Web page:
Double Begonia Care
Double blooming begonias thrive in fertile but well-drained soil, whether you plant them in the garden or pots. Since it likes a mild acid reaction of the ground, you can plant it in a ready-made mixture for azaleas or African violets. In the absence of such substrates, you can grow it in a homemade blend combining equal parts of standard potting soil with perlite and peat moss. Instead of peat moss, you can use compost which also gives the soil acidity and increases nutrition.
It is a common belief that begonias are plants that love moisture and shade. Although this is partly true, it does not mean that the substrate should be constantly wet and the plant in deep shade. Therefore, if you want a healthy begonia that blooms profusely, pay special attention to watering!
Begonia likes to be watered frequently but only if it grows in a well-drained substrate in which water does not accumulate around its tuber. The surface layer of the substrate at a depth of at least one inch should be dry before watering the plant again.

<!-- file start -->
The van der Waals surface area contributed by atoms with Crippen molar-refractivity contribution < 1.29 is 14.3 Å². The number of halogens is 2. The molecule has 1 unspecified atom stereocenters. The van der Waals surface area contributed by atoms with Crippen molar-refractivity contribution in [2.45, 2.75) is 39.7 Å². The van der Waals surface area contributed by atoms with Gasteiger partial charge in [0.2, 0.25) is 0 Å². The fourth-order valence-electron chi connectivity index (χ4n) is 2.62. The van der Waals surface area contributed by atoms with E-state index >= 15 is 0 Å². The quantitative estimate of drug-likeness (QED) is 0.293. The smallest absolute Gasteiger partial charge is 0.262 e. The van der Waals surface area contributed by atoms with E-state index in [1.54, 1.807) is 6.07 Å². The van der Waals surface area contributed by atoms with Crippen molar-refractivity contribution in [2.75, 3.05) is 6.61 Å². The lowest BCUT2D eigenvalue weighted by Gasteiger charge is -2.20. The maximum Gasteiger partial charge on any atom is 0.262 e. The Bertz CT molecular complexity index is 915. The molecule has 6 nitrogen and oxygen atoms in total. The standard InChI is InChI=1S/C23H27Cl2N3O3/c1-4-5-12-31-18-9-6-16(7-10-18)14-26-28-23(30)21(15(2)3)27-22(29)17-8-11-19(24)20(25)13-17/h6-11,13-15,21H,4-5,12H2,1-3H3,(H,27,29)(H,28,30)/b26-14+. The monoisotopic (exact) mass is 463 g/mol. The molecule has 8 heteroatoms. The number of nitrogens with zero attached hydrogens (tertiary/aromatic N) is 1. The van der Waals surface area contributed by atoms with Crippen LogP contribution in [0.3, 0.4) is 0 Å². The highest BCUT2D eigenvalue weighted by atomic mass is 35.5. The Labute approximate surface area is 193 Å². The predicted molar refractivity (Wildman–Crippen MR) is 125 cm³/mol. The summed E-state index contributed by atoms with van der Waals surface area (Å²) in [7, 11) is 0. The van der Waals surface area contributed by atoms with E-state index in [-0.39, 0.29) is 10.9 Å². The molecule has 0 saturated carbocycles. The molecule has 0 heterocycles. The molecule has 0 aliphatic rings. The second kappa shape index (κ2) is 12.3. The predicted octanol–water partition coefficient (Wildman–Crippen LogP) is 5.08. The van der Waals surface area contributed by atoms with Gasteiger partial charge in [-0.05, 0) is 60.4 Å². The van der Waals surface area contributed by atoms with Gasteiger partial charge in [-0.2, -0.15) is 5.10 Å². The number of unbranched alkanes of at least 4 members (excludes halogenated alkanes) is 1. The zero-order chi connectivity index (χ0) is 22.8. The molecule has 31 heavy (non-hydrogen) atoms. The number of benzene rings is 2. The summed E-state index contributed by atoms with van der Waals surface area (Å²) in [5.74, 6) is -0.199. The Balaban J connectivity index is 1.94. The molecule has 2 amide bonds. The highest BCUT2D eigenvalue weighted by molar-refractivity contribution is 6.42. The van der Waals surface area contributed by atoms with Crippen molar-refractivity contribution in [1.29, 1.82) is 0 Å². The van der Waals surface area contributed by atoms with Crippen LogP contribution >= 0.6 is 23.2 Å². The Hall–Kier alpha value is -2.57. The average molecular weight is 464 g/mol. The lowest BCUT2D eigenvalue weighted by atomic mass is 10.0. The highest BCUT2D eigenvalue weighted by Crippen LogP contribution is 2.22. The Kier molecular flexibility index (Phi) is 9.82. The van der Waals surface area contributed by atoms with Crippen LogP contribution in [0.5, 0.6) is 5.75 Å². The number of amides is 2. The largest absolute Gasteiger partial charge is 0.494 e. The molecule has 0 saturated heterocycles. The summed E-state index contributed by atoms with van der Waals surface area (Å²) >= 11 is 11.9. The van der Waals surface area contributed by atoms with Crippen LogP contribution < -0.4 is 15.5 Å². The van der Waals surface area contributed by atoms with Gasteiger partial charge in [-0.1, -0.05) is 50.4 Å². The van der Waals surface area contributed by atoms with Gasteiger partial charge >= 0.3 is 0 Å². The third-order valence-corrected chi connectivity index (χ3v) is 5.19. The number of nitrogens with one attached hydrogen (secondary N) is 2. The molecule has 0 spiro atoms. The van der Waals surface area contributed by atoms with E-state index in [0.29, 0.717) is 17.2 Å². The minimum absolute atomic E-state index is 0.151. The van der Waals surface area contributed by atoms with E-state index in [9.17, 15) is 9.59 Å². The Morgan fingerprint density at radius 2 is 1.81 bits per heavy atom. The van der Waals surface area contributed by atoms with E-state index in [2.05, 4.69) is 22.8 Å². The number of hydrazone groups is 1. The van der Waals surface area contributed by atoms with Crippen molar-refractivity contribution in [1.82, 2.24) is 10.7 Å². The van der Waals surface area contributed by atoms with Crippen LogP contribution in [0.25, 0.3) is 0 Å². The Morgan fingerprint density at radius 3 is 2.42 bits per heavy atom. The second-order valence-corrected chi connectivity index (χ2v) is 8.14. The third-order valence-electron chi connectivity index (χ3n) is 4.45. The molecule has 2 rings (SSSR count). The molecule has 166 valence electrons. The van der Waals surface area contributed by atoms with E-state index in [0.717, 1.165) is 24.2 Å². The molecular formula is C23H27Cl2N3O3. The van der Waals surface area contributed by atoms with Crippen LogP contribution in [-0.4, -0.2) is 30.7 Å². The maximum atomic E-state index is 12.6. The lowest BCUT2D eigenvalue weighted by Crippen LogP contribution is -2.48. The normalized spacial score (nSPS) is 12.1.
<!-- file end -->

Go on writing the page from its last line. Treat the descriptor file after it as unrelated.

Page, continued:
When watering your double begonia, use a can with a beak and water always along the edge of the pot, avoiding wetting the leaves. After watering, make sure that excess water has accumulated in the tray and remove it immediately. Never allow the root to be near stagnant water in the trey!
Optionally, you can use a bottom watering strategy! Instead of pouring water from above, put the pot with the begonia in another vessel half filled with water. Let the substrate absorb water for 10 minutes. Then you could take out the plant, let it drain, and put it back in place.
The combination of light and shade is ideal for growing double bloom begonia. The east or north window on which the plant will get two or three hours of direct morning sunlight stimulates the development of flowers.
Move it a few feet away from the south or west window if they are not shaded. The delicate leaves of the double begonia cannot withstand the bright midday sun, so provide it with a position in the house or garden that is protected in the hottest part of the day.
On the other hand, a plant, constantly in the shade, gives many leaves but few flowers. Therefore, if you grow it indoors, in a spot with insufficient lighting, you can add a fluorescent lamp in the absence of natural light.